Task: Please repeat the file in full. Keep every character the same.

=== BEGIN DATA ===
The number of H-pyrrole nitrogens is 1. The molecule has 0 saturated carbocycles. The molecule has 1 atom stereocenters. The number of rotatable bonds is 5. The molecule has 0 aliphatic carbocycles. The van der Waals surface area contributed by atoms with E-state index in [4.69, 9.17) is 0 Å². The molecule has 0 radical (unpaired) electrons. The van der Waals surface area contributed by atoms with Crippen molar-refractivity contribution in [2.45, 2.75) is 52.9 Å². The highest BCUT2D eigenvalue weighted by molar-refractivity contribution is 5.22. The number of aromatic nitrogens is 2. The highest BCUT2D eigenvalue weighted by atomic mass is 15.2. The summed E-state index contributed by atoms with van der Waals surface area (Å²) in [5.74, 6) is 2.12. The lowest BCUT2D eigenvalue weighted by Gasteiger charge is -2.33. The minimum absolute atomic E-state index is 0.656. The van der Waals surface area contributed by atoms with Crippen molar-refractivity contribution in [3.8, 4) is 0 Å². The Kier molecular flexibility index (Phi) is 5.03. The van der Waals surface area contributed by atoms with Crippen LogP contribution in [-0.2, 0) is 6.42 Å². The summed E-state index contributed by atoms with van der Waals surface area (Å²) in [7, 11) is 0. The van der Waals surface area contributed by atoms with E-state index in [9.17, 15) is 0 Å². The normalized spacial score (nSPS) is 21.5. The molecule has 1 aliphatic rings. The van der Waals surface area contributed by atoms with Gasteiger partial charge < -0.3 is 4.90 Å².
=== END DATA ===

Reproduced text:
The number of H-pyrrole nitrogens is 1. The molecule has 0 saturated carbocycles. The molecule has 1 atom stereocenters. The number of rotatable bonds is 5. The molecule has 0 aliphatic carbocycles. The van der Waals surface area contributed by atoms with E-state index in [4.69, 9.17) is 0 Å². The molecule has 0 radical (unpaired) electrons. The van der Waals surface area contributed by atoms with Crippen molar-refractivity contribution in [2.45, 2.75) is 52.9 Å². The highest BCUT2D eigenvalue weighted by molar-refractivity contribution is 5.22. The number of aromatic nitrogens is 2. The highest BCUT2D eigenvalue weighted by atomic mass is 15.2. The summed E-state index contributed by atoms with van der Waals surface area (Å²) in [5.74, 6) is 2.12. The lowest BCUT2D eigenvalue weighted by Gasteiger charge is -2.33. The minimum absolute atomic E-state index is 0.656. The van der Waals surface area contributed by atoms with Crippen molar-refractivity contribution in [3.8, 4) is 0 Å². The Kier molecular flexibility index (Phi) is 5.03. The van der Waals surface area contributed by atoms with Crippen LogP contribution in [-0.2, 0) is 6.42 Å². The summed E-state index contributed by atoms with van der Waals surface area (Å²) in [7, 11) is 0. The van der Waals surface area contributed by atoms with E-state index in [9.17, 15) is 0 Å². The normalized spacial score (nSPS) is 21.5. The molecule has 1 aliphatic rings. The van der Waals surface area contributed by atoms with Gasteiger partial charge < -0.3 is 4.90 Å².